These resources can provide valuable information on the ATL1 gene and associated conditions. It is important to stay informed and consult healthcare professionals for personalized advice and guidance.

Tests Listed in the Genetic Testing Registry

The Genetic Testing Registry (GTR) is a valuable resource for information on genetic tests related to the ATL1 gene and its associated diseases, particularly hereditary spastic paraplegia (HSP) and sensory neuropathy.

The GTR catalog includes information on the availability, clinical validity, and utility of genetic tests for various diseases. The registry also provides links to additional resources, such as scientific articles, PubMed references, and other databases.

See also  TRNT1 gene

Tests listed in the GTR for the ATL1 gene and related disorders include:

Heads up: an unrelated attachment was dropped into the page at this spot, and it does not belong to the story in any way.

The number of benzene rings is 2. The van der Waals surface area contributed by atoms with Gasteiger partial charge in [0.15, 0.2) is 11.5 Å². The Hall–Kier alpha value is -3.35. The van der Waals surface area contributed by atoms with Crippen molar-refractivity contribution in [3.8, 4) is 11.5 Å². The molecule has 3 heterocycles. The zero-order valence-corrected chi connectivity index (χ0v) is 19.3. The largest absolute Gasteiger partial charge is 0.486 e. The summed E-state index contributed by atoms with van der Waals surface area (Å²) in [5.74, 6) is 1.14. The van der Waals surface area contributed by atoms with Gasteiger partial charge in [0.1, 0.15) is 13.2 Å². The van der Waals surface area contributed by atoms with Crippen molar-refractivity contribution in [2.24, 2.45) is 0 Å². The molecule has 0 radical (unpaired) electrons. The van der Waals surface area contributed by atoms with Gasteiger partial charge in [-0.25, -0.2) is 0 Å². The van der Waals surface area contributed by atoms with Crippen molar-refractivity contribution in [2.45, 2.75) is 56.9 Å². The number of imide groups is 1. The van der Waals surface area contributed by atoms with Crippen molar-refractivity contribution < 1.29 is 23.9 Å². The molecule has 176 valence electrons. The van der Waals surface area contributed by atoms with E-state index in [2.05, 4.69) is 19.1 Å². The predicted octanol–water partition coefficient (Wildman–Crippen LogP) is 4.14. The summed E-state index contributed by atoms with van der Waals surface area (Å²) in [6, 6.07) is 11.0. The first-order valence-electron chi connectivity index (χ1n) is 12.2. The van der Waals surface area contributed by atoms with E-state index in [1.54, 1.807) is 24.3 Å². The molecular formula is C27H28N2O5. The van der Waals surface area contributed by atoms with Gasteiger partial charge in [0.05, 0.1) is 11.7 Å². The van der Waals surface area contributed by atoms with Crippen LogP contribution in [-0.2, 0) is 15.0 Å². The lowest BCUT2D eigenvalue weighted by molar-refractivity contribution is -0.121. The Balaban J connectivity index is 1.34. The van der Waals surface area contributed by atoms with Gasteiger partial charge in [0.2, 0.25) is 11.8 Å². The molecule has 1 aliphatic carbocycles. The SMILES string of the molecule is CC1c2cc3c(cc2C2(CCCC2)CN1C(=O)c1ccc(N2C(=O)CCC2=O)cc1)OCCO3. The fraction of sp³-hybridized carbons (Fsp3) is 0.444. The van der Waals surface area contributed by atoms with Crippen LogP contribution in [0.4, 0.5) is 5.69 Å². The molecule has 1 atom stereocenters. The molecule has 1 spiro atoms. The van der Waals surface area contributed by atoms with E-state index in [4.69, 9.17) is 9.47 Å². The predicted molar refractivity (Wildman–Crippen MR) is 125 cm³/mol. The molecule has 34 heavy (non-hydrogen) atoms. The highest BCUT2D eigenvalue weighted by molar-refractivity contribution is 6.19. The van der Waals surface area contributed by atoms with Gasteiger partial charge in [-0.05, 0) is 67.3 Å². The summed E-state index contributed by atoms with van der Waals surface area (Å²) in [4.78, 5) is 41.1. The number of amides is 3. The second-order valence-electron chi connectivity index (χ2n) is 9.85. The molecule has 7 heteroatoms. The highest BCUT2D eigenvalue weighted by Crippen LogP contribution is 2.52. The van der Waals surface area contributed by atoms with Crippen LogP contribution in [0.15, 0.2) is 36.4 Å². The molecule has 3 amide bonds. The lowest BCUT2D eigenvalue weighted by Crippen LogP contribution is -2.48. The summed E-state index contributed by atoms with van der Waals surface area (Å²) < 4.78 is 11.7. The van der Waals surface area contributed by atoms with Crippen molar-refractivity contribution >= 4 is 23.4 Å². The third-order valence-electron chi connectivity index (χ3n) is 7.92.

• ATL1 gene variant testing: This test identifies changes in the ATL1 gene, which is associated with hereditary spastic paraplegia and sensory neuropathy.
  • Hereditary spastic paraplegia testing: This test examines genes associated with hereditary spastic paraplegia, including ATL1. It helps identify the specific gene variant causing the condition.
  • Sensory neuropathy testing: This test analyzes genes involved in sensory neuropathy and related disorders, such as ATL1 and others. It helps detect gene variants that may contribute to the condition.

By testing these genes, healthcare professionals can gather important information about the individual’s risk of developing these conditions, as well as provide appropriate treatment and management options.

For additional information on specific tests and the related diseases, healthcare professionals and individuals can refer to the GTR database. The database provides detailed information on each test, including test type, scientific names, OMIM catalog numbers, and references to PubMed articles.

Through the GTR, healthcare professionals can access resources to stay updated on the latest research and advancements in the field. This information is essential for making evidence-based decisions in patient care and genetic testing.